Personality disorder can show itself in different ways. The DSM-IV-TR (The American Psychiatric Association’s manual of mental disorders) lists ten types. Each one is linked with a different set of attitudes, emotions, and behaviours. While some people will have only one type, other people may have elements of two or more.
This is known as ‘psychopathy’ under the Mental Health Act (MHA) 1983. Antisocial personality disorder is not usually diagnosed before the age of 18 but characteristics of the disorder can be recognized in younger people as conduct problems. Early treatment of children (aged 5-11 years) and young people (aged 12-17 years) with conduct problems may help to prevent antisocial personality disorder from developing later.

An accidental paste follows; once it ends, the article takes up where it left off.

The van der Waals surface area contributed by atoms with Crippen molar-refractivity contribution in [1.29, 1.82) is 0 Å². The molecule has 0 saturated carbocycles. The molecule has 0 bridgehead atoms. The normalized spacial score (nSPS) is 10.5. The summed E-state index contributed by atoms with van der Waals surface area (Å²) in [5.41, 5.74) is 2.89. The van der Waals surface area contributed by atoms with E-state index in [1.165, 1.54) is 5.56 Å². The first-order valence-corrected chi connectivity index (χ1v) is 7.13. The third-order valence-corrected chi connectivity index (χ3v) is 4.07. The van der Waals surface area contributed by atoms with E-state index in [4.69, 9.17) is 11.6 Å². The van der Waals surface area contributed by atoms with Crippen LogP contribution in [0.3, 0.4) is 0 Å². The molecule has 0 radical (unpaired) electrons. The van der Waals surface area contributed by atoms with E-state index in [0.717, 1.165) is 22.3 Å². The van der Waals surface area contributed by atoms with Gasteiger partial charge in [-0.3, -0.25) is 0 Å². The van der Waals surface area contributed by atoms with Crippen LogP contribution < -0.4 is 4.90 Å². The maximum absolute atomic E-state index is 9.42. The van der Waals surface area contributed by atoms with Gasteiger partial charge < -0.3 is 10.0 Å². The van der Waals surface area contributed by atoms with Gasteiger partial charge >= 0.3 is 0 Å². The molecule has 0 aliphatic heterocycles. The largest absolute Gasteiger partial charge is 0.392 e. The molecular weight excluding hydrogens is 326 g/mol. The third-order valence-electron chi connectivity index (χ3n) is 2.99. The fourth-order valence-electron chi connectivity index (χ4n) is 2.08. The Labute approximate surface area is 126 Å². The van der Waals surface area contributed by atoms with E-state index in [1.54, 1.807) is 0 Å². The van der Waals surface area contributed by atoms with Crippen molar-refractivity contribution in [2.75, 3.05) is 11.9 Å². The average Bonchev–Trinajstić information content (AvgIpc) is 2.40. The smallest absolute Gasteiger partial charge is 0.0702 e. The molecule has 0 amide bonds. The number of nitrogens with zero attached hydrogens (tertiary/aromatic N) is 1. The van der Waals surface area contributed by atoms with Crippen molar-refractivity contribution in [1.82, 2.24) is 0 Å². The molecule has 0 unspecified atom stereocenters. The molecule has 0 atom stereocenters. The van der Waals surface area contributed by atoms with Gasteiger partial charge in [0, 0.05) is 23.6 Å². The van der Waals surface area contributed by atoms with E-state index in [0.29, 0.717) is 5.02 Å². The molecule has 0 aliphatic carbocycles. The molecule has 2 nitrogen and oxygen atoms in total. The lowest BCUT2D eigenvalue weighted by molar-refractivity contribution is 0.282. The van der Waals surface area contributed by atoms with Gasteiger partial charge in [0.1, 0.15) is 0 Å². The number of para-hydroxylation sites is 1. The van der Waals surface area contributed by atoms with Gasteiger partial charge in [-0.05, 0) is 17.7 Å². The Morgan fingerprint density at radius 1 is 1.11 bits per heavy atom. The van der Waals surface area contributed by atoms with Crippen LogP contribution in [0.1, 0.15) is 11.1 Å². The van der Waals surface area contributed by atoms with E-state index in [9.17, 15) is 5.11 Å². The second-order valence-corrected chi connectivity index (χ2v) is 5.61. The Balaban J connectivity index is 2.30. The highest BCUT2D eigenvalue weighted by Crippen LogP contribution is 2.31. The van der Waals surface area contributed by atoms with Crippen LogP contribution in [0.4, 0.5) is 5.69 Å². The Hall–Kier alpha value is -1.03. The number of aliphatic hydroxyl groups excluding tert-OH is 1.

The symptoms of antisocial personality disorder may include:
- behaving unlawfully, leading to repeatedly being arrested and convicted
- deceiving people
- behaving angrily and aggressively
- feeling agitated or depressed a lot of the time, and easily bored
- being impulsive (doing something without thinking of the consequences)
- behaving irresponsibly and exploiting or manipulating other people
- not caring about the safety and feelings of other people
- not feeling remorse when causing harm to others.
Not everyone with antisocial personality disorder will have all these symptoms. Some people with antisocial personality disorder may also have other conditions such as depression, anxiety, and problems with drugs and alcohol.